By Robin Barrie Kaiden, MS, RD, CDN, NLC
With years of experience as a fitness professional, I’ve learned the most from my mistakes (and injuries), and I cannot stress this enough: Proper form is imperative to meet goals and prevent injury while working out! You can read more about my story and approach, here.
Now, I hope you can learn from me, as I bring you video tutorials over the next few weeks teaching you how to execute proper form for the common exercises, like push-ups and squats. You can use your new skills to work out on your own at home or at the gym, or walk into a group workout class with body knowledge that will put you so far ahead.
When done correctly, a push-up not only works the chest, shoulders, and triceps; it also works your abdominal (core) and glute muscles. It’s basically like being in an active plank position that truly works the entire body. If you feel your core shaking, then you are doing it right!
When you engage your shoulder and back muscles (creating a flat, versus a rounded, back), you are working the back of your body and strengthening your posture as well.
Here is my recommended set up.
How to Do a Perfect Push-Up
- Come down on your hands and knees.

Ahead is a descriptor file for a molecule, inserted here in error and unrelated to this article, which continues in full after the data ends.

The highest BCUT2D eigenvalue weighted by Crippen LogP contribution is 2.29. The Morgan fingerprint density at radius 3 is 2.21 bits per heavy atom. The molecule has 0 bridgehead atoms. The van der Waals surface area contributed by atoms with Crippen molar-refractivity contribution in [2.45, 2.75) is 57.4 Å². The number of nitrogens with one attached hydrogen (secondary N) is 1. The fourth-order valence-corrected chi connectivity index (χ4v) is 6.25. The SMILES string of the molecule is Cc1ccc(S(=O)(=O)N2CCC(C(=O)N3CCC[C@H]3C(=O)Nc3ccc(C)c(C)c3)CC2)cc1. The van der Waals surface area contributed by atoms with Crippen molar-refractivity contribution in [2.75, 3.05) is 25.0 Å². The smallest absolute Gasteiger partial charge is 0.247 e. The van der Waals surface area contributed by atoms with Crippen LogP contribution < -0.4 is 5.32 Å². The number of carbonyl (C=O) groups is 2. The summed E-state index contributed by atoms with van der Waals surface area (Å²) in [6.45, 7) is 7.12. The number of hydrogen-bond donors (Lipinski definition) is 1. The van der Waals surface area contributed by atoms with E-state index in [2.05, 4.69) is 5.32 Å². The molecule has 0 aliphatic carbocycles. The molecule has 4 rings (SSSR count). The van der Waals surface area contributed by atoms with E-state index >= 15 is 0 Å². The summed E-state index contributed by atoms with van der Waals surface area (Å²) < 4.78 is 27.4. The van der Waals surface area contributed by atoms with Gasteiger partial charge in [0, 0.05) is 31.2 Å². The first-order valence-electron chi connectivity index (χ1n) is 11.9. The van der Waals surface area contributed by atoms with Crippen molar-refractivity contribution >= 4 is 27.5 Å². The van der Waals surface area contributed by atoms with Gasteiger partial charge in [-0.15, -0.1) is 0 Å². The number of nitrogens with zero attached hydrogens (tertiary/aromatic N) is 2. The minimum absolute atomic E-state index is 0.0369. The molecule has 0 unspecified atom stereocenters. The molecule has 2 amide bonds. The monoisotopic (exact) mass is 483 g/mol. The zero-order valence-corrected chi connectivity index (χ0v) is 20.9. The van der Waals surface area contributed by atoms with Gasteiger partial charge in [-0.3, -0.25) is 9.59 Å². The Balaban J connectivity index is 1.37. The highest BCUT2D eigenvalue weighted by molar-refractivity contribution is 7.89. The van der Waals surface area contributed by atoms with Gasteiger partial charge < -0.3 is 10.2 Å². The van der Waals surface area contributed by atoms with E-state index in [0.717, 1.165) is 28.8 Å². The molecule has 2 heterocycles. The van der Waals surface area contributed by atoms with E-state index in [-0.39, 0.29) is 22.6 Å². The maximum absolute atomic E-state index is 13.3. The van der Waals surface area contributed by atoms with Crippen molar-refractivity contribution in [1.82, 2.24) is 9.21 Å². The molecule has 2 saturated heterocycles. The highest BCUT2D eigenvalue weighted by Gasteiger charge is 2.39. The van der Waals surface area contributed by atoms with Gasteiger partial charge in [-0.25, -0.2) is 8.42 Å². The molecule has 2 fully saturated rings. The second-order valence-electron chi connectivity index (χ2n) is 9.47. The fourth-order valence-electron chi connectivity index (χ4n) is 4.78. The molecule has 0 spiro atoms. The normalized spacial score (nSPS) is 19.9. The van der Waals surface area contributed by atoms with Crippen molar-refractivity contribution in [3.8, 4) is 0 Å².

- Place your hands just outside of your shoulders with your fingers spread apart.
- Set your shoulders by thinking about screwing hands into the ground.
- Activate your glutes as you straighten up one leg at a time.
- Engage your core, and keep it tight.
- Create a straight line from your head to upper back to your glutes.
- Pull your body toward the ground slowly (inhale).
- Push your body away from the ground (exhale).
If you cannot keep your form correct while performing a push-up on the floor, you can modify this exercise. Unlike some trainers, I do not recommend dropping to your knees. Doing so takes out the bottom part of your body, and you will only work on upper body strength. By keeping the torso long by placing it on an incline, you can make the exercise easier while still focusing on core strength.
You can use a wall, (ballet) bar, workout bench, park bench, or a barbell to perform a modified push up. Remember: It’s better for your body to do fewer push-ups with proper form than more with incorrect form.
Robin Barrie Kaiden, MS, RD, CDN, CSSD, Nutritious Life Certified, is renowned for helping people of all ages embrace a healthier lifestyle through nutrition and fitness counseling. As a licensed registered dietitian and personal trainer, her smart and sensible approach to pediatrics, weight loss, sports nutrition, allergies, cardiovascular health, pre/post natal, and other areas of clinical and lifestyle nutrition has resonated with hundreds of people across the United States. In addition to her private Manhattan and Westport, CT-based practice for adults, children, and families, she maintains a national presence as a blogger, columnist, guest speaker, and consultant. A recognized expert on healthy eating, Robin is a trusted resource for print, television, and online media. She appears regularly in various news, lifestyle, and entertainment stories for CBS, NBC, ABC, Fox News, Parenting, Golf Fitness, Vogue, People.com, Forbes.com, and other media outlets. Robin received her B.S. and M.S. degrees in Nutrition and Exercise Science from Cornell and Columbia Universities. For more information, visit www.robinbarrie.com.